British Churches Back Robin Hood Tax


Announced by European Commission President Manuel Barroso, the Financial Transaction Tax, or Robin Hood Tax, would levy tiny charges on trades in shares and bonds of 0.1 percent and on derivatives of 0.01 percent.
A controversial European tax proposed for financial transactions has been welcomed by churches and anti-poverty campaigners.

Announced by European Commission President Manuel Barroso, the Financial Transaction Tax, or Robin Hood Tax, would levy tiny charges on trades in shares and bonds of 0.1 percent and on derivatives of 0.01 percent.

The number of such transactions is so huge, however, that it could generate revenues of about $74 billion a year.

Britain opposes the tax unless it can be levied globally; the United States has said it will block such a move.

Members of the Faith Group of the Robin Hood Tax campaign welcomed Barroso's announcement.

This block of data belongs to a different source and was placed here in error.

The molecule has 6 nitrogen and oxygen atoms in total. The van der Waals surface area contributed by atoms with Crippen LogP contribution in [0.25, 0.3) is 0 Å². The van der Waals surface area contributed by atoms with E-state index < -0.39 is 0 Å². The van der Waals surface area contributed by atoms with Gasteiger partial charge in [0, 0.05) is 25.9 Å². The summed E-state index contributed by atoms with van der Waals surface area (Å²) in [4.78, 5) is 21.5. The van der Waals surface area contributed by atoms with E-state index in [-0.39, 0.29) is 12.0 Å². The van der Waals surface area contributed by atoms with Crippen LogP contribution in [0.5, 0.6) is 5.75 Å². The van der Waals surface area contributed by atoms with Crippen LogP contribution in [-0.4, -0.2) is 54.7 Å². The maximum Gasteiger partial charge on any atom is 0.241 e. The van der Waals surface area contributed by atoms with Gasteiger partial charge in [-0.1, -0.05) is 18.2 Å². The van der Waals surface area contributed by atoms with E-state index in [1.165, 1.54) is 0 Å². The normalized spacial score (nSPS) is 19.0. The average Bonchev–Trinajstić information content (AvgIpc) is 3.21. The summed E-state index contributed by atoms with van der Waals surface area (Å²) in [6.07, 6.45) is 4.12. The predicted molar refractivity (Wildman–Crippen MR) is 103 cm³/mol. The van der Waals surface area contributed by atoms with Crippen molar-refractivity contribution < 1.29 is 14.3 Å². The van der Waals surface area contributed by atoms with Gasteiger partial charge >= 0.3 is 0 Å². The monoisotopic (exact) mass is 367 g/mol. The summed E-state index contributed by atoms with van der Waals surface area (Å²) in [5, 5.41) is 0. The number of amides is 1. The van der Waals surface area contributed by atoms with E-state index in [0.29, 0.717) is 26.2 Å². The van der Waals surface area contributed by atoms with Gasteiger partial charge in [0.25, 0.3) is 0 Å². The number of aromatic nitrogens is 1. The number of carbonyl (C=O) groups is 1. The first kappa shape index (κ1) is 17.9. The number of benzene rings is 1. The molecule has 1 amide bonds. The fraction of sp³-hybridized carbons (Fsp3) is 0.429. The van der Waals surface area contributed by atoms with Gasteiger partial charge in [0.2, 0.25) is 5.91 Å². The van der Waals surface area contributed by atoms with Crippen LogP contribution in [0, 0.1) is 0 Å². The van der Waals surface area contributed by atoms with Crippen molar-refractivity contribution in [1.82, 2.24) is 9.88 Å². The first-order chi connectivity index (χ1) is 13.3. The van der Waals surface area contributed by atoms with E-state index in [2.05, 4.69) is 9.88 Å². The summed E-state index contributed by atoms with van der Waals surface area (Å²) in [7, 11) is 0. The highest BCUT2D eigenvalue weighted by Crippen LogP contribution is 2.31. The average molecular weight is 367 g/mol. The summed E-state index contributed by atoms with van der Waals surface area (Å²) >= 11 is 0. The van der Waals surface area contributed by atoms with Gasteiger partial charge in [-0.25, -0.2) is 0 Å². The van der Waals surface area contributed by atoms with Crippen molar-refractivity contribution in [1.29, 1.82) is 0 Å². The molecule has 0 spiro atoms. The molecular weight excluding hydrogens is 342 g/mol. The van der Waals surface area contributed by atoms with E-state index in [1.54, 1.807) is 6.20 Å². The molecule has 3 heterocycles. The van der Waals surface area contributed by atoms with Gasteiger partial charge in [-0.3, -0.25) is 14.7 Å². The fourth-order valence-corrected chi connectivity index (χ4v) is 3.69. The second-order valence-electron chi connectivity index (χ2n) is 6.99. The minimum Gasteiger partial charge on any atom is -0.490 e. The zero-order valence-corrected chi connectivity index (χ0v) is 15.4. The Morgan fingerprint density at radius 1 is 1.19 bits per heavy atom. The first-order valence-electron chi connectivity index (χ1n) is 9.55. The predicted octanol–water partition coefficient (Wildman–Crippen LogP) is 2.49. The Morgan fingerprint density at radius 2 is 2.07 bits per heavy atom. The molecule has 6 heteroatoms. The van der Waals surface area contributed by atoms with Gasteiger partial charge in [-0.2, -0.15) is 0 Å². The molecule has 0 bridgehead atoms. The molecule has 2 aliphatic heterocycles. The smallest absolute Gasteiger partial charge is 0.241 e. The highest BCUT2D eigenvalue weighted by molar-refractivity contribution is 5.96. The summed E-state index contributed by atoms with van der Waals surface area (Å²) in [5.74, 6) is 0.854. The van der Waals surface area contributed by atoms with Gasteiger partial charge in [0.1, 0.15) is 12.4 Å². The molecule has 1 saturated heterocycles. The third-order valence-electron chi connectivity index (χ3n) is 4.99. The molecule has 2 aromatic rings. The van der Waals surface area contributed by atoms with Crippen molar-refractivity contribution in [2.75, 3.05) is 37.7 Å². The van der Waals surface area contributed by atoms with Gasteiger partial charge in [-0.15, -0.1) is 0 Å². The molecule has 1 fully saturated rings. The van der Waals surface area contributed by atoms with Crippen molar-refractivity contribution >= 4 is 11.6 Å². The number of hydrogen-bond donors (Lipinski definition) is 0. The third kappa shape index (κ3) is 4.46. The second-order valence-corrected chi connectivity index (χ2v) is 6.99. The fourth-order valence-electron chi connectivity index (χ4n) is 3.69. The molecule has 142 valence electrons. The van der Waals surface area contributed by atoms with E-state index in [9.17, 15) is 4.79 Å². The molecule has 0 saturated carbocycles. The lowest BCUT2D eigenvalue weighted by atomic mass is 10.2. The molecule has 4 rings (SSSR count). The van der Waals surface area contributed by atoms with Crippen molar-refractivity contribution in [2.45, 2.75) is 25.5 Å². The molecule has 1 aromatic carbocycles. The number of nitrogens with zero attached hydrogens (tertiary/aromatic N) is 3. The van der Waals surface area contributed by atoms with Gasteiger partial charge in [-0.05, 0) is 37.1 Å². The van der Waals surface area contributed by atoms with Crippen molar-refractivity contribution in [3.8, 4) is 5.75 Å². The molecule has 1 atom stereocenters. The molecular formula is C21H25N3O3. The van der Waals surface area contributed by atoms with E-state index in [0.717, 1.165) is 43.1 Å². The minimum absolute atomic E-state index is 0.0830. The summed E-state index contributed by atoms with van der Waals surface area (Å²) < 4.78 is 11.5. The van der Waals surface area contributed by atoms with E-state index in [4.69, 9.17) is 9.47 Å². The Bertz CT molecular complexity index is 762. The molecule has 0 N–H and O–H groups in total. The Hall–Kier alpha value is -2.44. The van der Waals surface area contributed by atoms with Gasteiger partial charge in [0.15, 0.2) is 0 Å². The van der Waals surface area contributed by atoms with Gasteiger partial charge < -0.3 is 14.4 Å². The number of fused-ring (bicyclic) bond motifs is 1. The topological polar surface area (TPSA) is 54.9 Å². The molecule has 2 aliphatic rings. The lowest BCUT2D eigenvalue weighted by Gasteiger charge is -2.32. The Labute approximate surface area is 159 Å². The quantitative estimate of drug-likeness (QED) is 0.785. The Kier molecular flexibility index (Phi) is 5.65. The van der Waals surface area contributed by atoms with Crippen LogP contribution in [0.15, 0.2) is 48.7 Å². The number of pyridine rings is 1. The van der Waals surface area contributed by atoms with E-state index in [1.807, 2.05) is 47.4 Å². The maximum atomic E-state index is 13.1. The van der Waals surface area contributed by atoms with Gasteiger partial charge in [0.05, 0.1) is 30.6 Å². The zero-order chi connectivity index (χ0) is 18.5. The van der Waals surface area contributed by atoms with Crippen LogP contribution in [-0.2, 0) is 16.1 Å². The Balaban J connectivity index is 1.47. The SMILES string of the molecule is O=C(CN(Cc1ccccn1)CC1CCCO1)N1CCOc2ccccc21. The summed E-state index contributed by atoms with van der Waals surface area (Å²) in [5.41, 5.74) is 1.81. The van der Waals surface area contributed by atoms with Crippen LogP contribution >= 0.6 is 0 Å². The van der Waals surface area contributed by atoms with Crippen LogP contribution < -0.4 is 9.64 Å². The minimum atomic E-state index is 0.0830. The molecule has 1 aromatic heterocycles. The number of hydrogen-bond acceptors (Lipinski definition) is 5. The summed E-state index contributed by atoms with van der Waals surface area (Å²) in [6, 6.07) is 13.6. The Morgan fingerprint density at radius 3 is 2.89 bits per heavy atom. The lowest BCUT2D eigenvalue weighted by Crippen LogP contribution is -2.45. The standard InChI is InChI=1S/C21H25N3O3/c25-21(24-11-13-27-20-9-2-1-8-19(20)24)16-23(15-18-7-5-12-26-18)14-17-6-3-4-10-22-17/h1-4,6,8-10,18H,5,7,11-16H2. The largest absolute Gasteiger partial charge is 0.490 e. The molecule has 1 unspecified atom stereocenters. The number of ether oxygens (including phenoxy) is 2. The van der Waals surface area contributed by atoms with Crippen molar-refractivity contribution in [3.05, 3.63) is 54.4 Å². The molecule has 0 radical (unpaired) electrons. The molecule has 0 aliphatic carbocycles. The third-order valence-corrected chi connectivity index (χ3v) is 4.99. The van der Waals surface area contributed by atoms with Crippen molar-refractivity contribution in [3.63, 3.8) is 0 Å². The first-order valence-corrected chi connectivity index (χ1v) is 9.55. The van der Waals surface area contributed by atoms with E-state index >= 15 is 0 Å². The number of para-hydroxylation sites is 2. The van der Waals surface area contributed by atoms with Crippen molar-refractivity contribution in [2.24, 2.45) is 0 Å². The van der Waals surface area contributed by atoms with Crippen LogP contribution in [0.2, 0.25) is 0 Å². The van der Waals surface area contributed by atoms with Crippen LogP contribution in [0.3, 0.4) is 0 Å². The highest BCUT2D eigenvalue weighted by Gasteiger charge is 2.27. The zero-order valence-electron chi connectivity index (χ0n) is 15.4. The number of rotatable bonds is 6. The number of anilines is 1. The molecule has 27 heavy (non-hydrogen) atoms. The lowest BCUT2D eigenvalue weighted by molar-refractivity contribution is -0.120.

"This is a hugely exciting development, and the European Commission is to be congratulated for taking this initiative," said Rev. Jonathan Edwards, general secretary of the Baptist Union of Great Britain.

"We have watched the growing support for a financial transactions tax across Europe over the last few months and it is superb that the commission has got behind the proposal. The potential for releasing large sums of money for good causes, especially in the present financial climate, is incredibly exciting.

"At the Conservative Party Conference, the Free Church delegation of which I will be a part will take the opportunity to encourage the government to get behind this initiative. It would be tragic if we were left behind."

"The financial sector bears a huge responsibility for the current economic crisis and must make a fair contribution to help finance the massive deficits in EU member states," said Rev. Roberta Rominger, general secretary of the United Reformed Church.

"There is a moral imperative to use the Robin Hood Tax to fill the gap in urgently needed funding to tackle climate change and poverty at home and abroad."

This article appeared originally in The Baptist Times of Great Britain.

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Tags: Baptist Times Staff, Poverty, Taxes


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